And Hawke was a more interesting character than any of these expressionless, voiceless, nameless Wardens, no matter how pretty the player thought they made him or her. Not 'chosen by destiny to unite the races and fight the dragon blahblahblahfantasyboringbullshityou'vedoneamilliontimes', but a flawed person - a deserter from a routed army - who was in the wrong place at the wrong time, struggling first to make ends meet/protect their family in an unfair world, then make a name and live up to responsibilities over a number of years (only some of which were eventful, in keeping with reality) and only accidentally taking the centre stage in any kingdom or eventually world-changing pivotal moments by virtue of stubbornly refusing to die when the odds said they should - not some magic-knight voodoo.

    Defeating the evil dragon is simple.
    Taking one side amongst many - whether you want to or not - in religious and political upheaval is not. There was so much more maturity to that than the standard fantasy tropes.

    It's disheartening that they tied this brilliant direction in story to a technical fucking shambles.

    Endless backtracking, half-assed day/night as locations, console-friendly 'mash attack' combat, combat arenas which consisted of 'kill this arbitrary number of respawning waves before you can leave the area', copy-paste 'dungeons' which were all the same four prefabbed templates whose shape only varied because they walled up some fucking doors.

    That last one in particular was just... I've never been so disgusted by the lack of effort in designing a video game. I really hope everyone involved in THAT abyssmal decision took a really hard look at themselves, didn't like what they saw, and made changes instead of excuses. Just... pathetic.

      Oh yeah, the story and characters were way better then DA1 (although to be fair, the main character in DA1 is supposed to be made up by you with their own backstory and reasons for doing their actions). While the ambiguous choice between the two factions was really good, at the end it did lean towards fighting for the Mages. That could have been improved by making the Mages become desperate earlier and causing trouble up to the breaking point. It would be great story telling if someone had already decided at the start of the game he was going to go full Paragon, but start doubting himself based on the actions in the game (only time that has ever effectively happened to me was in Fallout 3).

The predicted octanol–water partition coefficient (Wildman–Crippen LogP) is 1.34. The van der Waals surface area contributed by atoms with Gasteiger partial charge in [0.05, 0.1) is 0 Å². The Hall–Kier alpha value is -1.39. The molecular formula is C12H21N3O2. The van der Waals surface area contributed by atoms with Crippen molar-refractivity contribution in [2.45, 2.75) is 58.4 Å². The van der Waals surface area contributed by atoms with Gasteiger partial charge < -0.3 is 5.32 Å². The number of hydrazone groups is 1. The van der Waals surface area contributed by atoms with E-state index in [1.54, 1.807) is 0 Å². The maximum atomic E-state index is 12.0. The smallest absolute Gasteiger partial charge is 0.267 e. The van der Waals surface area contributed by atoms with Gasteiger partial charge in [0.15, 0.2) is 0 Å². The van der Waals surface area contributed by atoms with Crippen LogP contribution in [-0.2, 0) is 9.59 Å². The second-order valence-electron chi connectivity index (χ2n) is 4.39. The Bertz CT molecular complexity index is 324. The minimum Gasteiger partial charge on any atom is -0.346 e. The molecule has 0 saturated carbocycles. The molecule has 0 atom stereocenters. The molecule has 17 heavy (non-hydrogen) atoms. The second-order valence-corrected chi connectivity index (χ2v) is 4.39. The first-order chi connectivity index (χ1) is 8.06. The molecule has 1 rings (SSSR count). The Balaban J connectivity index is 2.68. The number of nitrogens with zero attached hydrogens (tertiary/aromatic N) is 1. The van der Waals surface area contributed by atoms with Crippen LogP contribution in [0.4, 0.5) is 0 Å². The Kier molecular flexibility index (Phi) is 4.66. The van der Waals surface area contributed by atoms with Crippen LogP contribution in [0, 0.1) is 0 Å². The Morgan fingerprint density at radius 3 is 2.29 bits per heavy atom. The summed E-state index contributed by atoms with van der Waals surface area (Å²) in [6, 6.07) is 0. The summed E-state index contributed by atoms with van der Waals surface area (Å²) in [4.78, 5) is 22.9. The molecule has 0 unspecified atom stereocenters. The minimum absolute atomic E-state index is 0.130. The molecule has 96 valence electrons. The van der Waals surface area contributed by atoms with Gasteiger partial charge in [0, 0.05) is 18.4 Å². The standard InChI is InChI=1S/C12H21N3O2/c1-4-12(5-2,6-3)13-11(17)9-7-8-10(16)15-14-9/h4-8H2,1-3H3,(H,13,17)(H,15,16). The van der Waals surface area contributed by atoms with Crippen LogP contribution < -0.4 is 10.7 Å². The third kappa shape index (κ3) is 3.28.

Not only that, but the combat got a huge shot in the arm and the leveling up system was one of the best. In DA1 I was buying skills and attacks I wasn't planning on using because what else am I going to do? Much better in DA2 where you're upgrading your previously bought spells and techniques.

      When I read the developers talking about how gamers didn't like the smaller more personal plot of DA 2 It just shows how massively out of touch they are with their player base.

      Your last 2 paragraphs sum up entirely why everyone I know thought the game was awful myself included. Not one of my friends said "This game sucks because of the plot and characters"

        Ugh, I wish. People who only play RPGs for self-insertion went fucking ballistic about no longer being able to 'identify with their character' (what, because it wasn't a fucking ELF? You can be straight/bi/gay and male or female, what other fucking permutations do you NEED?), and I had to hear a lot of it from friends. All about the smaller story and locale, the 'less epic' implications (which shows how much attention they were paying - oblierating the Circle or rebelling against the Chantry has far more political/world-changing implications than some blight in backwater Ferelden the rest of the civilized world doesn't give a shit about).

        They obviously listened to those people.

          Isn't that the reason why people complained about the ending to Mass Effect 3? Really seems to me like they wanted a good ending to the franchise but quickly changed their mind at the last minute to make choice endings based on the idea that people would complain about having none.

      Yeah I did not play much of 2 but it was solely the gameplay that made me stop.
      Conversely the only reason I finished Origins was because the gameplay was fun - the story, characters and setting was the most bland, generic, clichéd pile of fantasy tropes I had ever seen.

      Gameplay is king - no matter what else it has going for it a game must be fun to play.

      Indeed. The cut and paste dungeons, the lacklustre missions, the technical dog that part 2 was turned me off of it. However, there was also the fact its scope was also massively reduced in size. After the epic scope of part 1, being reduced to a mere town, when you'd traversed a whole country, felt anti-productive. I couldn't help but think had DA2 been something like 'DRAGON AGE : HAWKE' or 'DRAGON AGE : HEROES' some sort of side story rather than a straight up sequel, we'd be looking at a better received game, cut and paste situation included.

Join the discussion!